Bad actors are using a message disguised as an official
notification from the Outlook team to trick people into entering their
credentials into a phishing website, leaking them in the process and exposing
the company they work for.
Phishing is one of the most common methods to obtain
legitimate credentials, letting attackers compromise systems with ease. Most of
the time, data collected from such phishing campaigns ends up for sale on the
Since Office 356 and adjacent products are widespread in
organizations and companies, bad actors try to trick people into sharing their
credentials with third parties. The same credentials can be used across an
organization’s entire infrastructure, not just for emails and other office
“The attacker impersonates an automated notification
from the Outlook team on behalf of the recipient’s company,” reads the advisory
from Abnormal Security. “Recipients are urged to ‘upgrade’ their Outlook
services within 24 hours, or email deliveries to them will be delayed.”
If the user clicks on the link, a fake Outlook login page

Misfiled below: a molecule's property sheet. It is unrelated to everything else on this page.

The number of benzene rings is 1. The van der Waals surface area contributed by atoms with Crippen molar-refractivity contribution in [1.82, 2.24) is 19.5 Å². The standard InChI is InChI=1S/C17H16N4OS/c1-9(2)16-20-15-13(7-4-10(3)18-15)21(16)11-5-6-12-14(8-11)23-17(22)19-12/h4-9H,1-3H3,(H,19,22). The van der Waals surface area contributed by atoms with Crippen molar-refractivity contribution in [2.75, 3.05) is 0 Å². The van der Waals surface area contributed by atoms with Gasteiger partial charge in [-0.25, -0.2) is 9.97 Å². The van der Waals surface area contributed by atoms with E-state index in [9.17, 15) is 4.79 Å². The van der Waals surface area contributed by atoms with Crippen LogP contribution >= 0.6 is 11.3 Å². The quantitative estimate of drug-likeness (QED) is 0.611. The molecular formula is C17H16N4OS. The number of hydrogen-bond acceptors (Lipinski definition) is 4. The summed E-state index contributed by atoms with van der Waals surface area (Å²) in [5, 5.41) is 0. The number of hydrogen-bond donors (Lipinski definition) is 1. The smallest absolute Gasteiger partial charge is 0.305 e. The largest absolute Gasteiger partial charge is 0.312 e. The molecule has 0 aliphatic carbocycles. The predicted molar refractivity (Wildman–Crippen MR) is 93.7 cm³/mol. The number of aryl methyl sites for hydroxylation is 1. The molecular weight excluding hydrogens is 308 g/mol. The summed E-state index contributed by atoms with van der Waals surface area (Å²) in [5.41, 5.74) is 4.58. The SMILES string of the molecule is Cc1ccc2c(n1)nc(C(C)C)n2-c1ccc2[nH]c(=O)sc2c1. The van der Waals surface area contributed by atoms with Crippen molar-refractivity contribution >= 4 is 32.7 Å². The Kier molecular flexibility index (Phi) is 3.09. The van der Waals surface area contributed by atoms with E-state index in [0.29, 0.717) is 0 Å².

opens (hosted on GoDaddy). After the user enters the credentials, a popup
informs the user that the upgrade will be completed in the next 48 hours. In
that time, the account is exposed completely.
The one thing that distinguished this attack is that the
text of the email is somewhat ambiguous, as it’s unclear where it comes from;
it could be either the Outlook team or the IT department.
It goes without saying that people should not open emails
from unknown sources, but sometimes the emails might look legitimate. Users
should always be wary of emails that instruct them to use their credentials. If
you’re not sure if an email is legitimate, contact the IT department. A good
policy is to assume that emails of this type are a phishing attempt.